As she prepares to deliver her first State of the City address Wednesday, Mayor Jean Stothert says she's “cautiously optimistic” that the city's budget position will continue to improve in the next years of her administration.
Preliminary financial reports for 2013 indicate that the City of Omaha ended the year with a surplus of just over $10 million.
Part of that is the result of a mixed bag of revenues. Sales and restaurant tax totals fell short of the city's budget projections. But they were offset by a surplus in money from hotel tax and building licenses and permits.
Meanwhile, Stothert had directed department heads to hold off on purchases and hiring, and all but one department — the Fire Department — ended the year under budget.
But Stothert said the turnaround from deficit to surplus doesn't mean that she's ready to slash taxes or allow city departments to expand their spending.
“There will be some that will say: '$10 million surplus? Lower my taxes.' ... But we still have to be careful,” she said. “It's not like we have this big windfall and we're saying: 'We have money to spend.' ”
The most notable savings came from the Police Department, which cut $5.4 million from a $121.8 million budget.
Stothert said much of the savings came from efforts to reduce overtime.
Other departments also curbed spending: Public Works came in about $1 million under budget, a savings of about 6 percent. The Mayor's Office, City Council, Human Resources, Planning, Parks and a few other departments saved a collective $1.2 million.
Stothert, who took office in June, said she made a priority of pushing departments to make changes, because at midyear the city was poised to run a $13 million deficit. But because much of the savings came from delayed purchases that will eventually have to be made and positions that might eventually need to be filled, Stothert said, she plans to keep driving departments to become more efficient.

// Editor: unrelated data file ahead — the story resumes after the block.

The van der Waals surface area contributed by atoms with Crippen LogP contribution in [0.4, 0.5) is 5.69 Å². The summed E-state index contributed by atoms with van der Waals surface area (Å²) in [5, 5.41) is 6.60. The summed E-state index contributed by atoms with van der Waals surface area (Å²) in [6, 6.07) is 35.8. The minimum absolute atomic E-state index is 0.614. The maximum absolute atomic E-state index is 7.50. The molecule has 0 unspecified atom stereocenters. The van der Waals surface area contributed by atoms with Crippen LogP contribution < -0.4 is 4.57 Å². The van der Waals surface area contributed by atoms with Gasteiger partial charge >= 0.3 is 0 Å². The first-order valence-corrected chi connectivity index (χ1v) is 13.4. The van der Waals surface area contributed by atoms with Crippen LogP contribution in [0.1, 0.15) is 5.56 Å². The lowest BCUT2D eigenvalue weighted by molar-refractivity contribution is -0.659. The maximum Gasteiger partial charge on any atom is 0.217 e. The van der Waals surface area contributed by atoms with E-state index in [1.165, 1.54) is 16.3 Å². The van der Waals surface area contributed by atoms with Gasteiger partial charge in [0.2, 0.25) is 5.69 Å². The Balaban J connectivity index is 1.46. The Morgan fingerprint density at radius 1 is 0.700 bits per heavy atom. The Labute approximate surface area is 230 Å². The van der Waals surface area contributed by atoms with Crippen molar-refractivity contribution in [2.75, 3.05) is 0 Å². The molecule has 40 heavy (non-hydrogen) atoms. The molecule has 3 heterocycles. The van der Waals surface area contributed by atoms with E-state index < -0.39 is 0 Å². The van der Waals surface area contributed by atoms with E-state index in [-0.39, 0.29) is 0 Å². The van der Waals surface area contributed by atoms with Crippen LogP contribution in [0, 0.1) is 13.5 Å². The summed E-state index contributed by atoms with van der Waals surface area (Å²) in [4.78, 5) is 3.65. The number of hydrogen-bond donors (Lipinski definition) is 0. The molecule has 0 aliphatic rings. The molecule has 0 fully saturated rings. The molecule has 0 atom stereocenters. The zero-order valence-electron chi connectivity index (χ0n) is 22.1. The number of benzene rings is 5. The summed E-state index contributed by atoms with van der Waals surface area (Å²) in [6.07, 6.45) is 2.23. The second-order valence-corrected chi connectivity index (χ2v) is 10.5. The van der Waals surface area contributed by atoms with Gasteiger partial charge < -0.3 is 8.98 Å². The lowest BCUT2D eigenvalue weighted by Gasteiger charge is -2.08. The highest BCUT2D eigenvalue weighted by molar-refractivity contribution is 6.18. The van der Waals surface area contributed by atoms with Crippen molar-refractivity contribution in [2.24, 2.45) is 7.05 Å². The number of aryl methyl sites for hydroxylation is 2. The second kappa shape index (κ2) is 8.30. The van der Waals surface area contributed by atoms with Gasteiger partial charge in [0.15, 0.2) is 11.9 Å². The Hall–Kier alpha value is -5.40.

Next month, she plans to oversee a strategic planning session with all the city's department heads. At the Saturday meeting, they will have to be ready to develop quarterly benchmarks and lay out specific goals.
“I want to be able to go to the Planning Department, the Public Works Department, and not just say: 'How are you doing?' ” Stothert said. “But to say: 'Show me how efficiently your department is running. Show me what they're doing. Show me what your employees are doing.' ”
The city's financial situation, however, also is closely tied to ups and downs in the taxes that provide crucial revenues.
City Finance Director Stephen Curtiss said a $1.1 million shortfall in sales tax revenue and another $1.1 million shortfall in restaurant tax revenue don't seem to indicate any broader trends. He said sales tax revenues were up in the fourth quarter of 2013, and early indications show a continued upward trend in 2014.
Hotel taxes were $1 million above projections, or 26 percent over budget. Revenues from building licenses and permits were $2.8 million higher than expected, which was 47 percent over budget.
The mayor's focus for any additional revenues is public safety, she said.
“We have to prioritize what we have to spend our money on,” she said. “Right now we have to very carefully budget to get more police officers on the street.”